Last week I lost my appetite. And if you know me, this a rare and disturbing occurrence. I did not lose it by means of something distasteful or rancid or unappetizing.
I lost it in the name of lust and yearning. I blame it on the man. He is somewhat irresistible.
This has happened before. In fact it happened exactly 4 years earlier, on Halloween night, at the Pacific Dining Car on 6th street on the edge of downtown and crack-ville.
Pacific Dining Car is overpriced, and truly of a different era. It's a great place for a kitschy first date or a rendezvous with your mistress or a late night business meeting when you're not afraid to throw down the company credit card.
The Halloween from a few years past was the second date with a boy who had admitted some feelings. So we boycotted costumes and entered into the dark aged plush world of the Pacific's dining room. Being the first to arrive, I found a spot at the bar, where the ancient bartender served me a 15 dollar Pinot Noir in a massive wine glass. Worth every sip.
In walks my cocky adorable date in a white snap button cowboy shirt and rumpled hair with a slight smirk on his face. I was smitten. I bought him a steak. A 30 dollar steak that was smaller than the palm of my hand. I think it came with a few green beans or a tuft of spinach swimming in butter. I can't remember. I can't remember what I ate either but I do remember the wine being the only food that could go down easily. Because my stomach was flip flopping around, my head was dizzy, I was lost in that tiny green velvet booth across from someone who would unknowingly become my lover for the next 3 years.
The current Halloween date is not my lover. He is not even really a friend. I have cooked with him and watched him roast a turkey. I have quietly reveled at his choice of wine and his subscription to Cook's Illustrated. I know almost nothing about him; except what he does for work, that he is somewhat brilliant with the exception of matters of the heart, that he likes Donny Hathaway and that when we kiss it takes me a few days to recover.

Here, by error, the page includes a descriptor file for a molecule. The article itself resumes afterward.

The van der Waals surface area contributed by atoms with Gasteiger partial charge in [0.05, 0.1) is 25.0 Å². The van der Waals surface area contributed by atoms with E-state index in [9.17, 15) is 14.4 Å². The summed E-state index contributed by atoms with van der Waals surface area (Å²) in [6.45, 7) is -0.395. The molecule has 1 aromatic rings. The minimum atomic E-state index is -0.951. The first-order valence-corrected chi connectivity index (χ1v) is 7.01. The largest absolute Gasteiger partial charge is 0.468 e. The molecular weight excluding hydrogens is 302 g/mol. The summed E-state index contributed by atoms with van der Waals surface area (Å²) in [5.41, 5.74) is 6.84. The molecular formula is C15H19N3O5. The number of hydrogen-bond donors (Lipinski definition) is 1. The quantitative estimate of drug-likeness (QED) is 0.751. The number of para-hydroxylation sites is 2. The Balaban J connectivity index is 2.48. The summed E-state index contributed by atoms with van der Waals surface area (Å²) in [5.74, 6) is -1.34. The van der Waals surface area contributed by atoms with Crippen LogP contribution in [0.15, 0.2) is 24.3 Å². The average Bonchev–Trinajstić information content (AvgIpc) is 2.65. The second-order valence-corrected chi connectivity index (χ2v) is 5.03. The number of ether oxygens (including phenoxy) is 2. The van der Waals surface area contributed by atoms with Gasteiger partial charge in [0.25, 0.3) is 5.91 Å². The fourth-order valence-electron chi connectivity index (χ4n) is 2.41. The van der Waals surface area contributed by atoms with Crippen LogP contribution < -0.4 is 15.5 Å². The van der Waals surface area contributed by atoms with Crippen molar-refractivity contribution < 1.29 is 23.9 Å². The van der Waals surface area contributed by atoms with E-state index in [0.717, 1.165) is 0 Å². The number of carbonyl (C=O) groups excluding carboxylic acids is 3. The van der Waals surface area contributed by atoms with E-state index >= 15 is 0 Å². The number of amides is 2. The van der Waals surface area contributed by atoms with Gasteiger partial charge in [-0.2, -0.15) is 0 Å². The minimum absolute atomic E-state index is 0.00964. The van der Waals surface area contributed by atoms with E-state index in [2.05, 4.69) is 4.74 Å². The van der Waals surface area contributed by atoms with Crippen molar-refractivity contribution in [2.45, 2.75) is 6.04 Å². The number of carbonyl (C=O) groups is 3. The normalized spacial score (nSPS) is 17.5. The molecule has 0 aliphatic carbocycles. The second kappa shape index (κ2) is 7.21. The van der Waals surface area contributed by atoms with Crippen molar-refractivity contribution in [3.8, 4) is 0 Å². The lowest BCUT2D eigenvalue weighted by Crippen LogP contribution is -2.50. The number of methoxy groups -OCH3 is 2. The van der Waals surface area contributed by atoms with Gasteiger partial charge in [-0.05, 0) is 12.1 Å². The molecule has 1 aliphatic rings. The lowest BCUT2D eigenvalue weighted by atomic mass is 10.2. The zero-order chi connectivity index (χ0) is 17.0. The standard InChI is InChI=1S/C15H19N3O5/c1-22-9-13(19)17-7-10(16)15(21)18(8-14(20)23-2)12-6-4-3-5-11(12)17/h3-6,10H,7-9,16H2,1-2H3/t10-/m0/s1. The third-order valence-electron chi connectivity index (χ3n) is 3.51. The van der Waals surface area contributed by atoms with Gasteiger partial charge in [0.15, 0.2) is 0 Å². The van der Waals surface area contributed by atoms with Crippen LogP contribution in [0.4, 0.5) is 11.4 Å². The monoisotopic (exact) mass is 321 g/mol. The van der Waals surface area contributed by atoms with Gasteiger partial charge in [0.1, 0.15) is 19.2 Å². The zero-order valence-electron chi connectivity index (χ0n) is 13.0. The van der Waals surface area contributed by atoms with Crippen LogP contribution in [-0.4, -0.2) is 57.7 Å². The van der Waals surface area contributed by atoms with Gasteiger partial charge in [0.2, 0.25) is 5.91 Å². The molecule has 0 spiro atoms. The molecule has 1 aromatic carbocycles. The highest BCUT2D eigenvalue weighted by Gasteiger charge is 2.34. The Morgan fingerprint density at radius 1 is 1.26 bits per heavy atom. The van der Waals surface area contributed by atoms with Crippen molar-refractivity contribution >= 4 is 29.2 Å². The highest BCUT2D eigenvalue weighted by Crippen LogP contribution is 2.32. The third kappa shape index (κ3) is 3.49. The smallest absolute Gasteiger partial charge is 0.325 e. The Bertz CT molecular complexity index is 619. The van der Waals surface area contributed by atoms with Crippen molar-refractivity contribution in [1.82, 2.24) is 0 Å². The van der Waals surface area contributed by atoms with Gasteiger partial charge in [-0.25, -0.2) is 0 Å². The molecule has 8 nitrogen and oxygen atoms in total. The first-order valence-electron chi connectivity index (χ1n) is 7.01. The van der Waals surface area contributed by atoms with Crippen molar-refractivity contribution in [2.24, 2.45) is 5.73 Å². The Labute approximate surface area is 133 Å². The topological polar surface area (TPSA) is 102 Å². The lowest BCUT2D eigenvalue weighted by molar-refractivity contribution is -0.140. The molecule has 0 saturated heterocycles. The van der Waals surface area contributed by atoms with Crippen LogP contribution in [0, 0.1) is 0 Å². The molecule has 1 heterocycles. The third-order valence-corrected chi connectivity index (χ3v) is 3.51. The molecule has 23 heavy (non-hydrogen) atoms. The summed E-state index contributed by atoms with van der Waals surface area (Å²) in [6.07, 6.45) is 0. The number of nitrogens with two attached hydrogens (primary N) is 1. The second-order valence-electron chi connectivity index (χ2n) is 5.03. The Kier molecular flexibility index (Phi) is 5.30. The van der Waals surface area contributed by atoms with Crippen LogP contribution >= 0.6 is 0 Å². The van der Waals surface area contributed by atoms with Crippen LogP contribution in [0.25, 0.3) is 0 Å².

Maybe all this vagueness and not knowing spurs on the longing. I came into our rendezvous hungry, but 15 minutes in all I could ingest were sips of Sangiovese and water. Those damn butterflies filled me up, a slight dizziness came over me. It has been a long time since I felt woozy from a man. It knocked me from a place I have been enjoying lately. A place of only a few harmless crushes and fewer distractions, of keeping men at arms distance so I can focus on what is directly in front of me and what I want in life.
He was able to clean his plate and mine as well. The pasta is cooked with a homemade fennel sausage. It is rich and clean and delicious. I also ordered us the rice balls, two heaping fried balls of risotto that ooze mozzarella.
I am not one of those ladies who picks at salads on a date. I can easily put food back and I appreciate those who has a diverse and healthy appetite. Even more so I like a man who can appreciate my appetite. But sometimes feelings prevail. Emotions and hormones and desire take up too much space and leave no room for real sustenance.
No substantial relationship will likely take place with this gentlemen. We are too different, the momentum is halting, we rarely run into each other, and he seems to be deep in his own complicated chaotic world into which he is rightly devoted. But for our brief occasional rendezvous, it is worth every moment of my lack of appetite. These days I find true chemistry to be a rare and fleeting thing. If someone can lose me in a kiss, I will gladly (temporarily) lose my ability to eat.
I do know, for future relationships, I will no doubt require someone who is adventurous with their food journeys. Someone who follows the beaten path to the hidden nook in the wall, someone who plans the next meal as we are finishing the current one, someone who shares a hunger for all things culinary, hopefully striking a balance between hunger and satiety.
I do hope he inspires my appetite as well as other things. I hope that's not too much to ask.